The Motion Picture and Television Hospital on Tuesday celebrated the opening of a renovated outpatient wing, made possible through a $2-million donation bequeathed by actress Natalie Schafer.
Schafer, who played Lovey Howell, a millionaire's wife on the television series "Gilligan's Island," was a longtime supporter of the Motion Picture and Television Fund, which operates the 256-bed hospital, said Ann Thompson-Haas, the organization's vice president of development.
"She was a very generous, wonderful human being, and very loyal to her friends, and I think we can see that through her relationship to the fund," Thompson-Haas said.
Schafer died of cancer at age 90 at her Beverly Hills home in 1991. She had requested that any memorial donations be given to the American Cancer Society or the Motion Picture and Television Fund.
The organization operates five facilities in the Los Angeles area for people who work in the entertainment industry, officials said. Free care is available for those who can't afford it.
"There are people in the industry who, from time to time, fall on hard times, and they need the services of the organization," said Al Newman, spokesman for the hospital. "If people don't have insurance, there are ways for services to be given to them."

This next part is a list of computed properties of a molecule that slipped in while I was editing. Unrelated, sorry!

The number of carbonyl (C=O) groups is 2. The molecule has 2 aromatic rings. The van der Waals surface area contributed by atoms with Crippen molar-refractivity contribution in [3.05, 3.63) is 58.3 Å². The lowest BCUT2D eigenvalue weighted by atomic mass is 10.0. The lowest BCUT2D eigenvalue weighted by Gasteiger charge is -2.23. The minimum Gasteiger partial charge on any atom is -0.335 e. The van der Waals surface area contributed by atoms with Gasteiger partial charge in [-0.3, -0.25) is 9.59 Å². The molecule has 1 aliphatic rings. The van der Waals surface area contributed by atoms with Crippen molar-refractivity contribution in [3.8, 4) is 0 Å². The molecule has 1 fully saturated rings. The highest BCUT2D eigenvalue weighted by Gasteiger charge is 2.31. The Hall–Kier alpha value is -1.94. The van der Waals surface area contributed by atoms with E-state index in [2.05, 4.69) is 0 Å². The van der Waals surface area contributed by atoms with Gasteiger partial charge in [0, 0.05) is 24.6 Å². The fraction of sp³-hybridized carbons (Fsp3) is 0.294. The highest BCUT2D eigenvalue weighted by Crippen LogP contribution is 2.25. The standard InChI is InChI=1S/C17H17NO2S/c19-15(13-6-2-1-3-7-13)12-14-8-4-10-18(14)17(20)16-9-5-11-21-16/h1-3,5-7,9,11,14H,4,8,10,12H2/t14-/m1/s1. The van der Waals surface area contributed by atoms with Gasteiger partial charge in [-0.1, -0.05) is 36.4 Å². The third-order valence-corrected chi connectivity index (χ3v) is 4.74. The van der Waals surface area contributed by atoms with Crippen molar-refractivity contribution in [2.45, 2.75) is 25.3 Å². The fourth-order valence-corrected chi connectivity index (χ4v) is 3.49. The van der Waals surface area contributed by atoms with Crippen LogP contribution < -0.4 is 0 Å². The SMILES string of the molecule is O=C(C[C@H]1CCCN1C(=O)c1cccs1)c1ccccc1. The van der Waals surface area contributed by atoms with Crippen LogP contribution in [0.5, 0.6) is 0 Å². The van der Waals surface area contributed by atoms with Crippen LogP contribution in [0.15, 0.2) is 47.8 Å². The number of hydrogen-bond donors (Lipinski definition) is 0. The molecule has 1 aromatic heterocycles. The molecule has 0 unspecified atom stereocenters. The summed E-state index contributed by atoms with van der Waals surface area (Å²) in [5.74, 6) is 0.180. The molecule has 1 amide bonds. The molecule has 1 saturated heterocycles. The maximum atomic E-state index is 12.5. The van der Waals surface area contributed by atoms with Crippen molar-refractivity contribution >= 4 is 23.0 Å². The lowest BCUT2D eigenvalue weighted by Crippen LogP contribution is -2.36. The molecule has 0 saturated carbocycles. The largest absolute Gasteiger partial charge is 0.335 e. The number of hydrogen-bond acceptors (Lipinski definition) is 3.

The nonprofit organization was founded in 1921 by pioneers of the movie industry, including Mary Pickford, Charlie Chaplin, Douglas Fairbanks and D. W. Griffith, organization officials said. Today, there are an estimated 500,000 people, including children, who are eligible for the health care services provided through the fund.
The new outpatient wing, which will be named after Schafer, will provide specialty care, including an HIV-screening program, dermatology, breast care, and orthopedic and neurology services, officials said. The hospital is in Woodland Hills off the Ventura Freeway.
Along with the hospital, the organization operates four outpatient health care facilities, in West Los Angeles, Burbank and Hollywood, officials said.
Half of the $2 million has gone into renovating the facility, according to Thompson-Haas. The rest has been put into a special trust fund that will benefit the Motion Picture and Television Fund.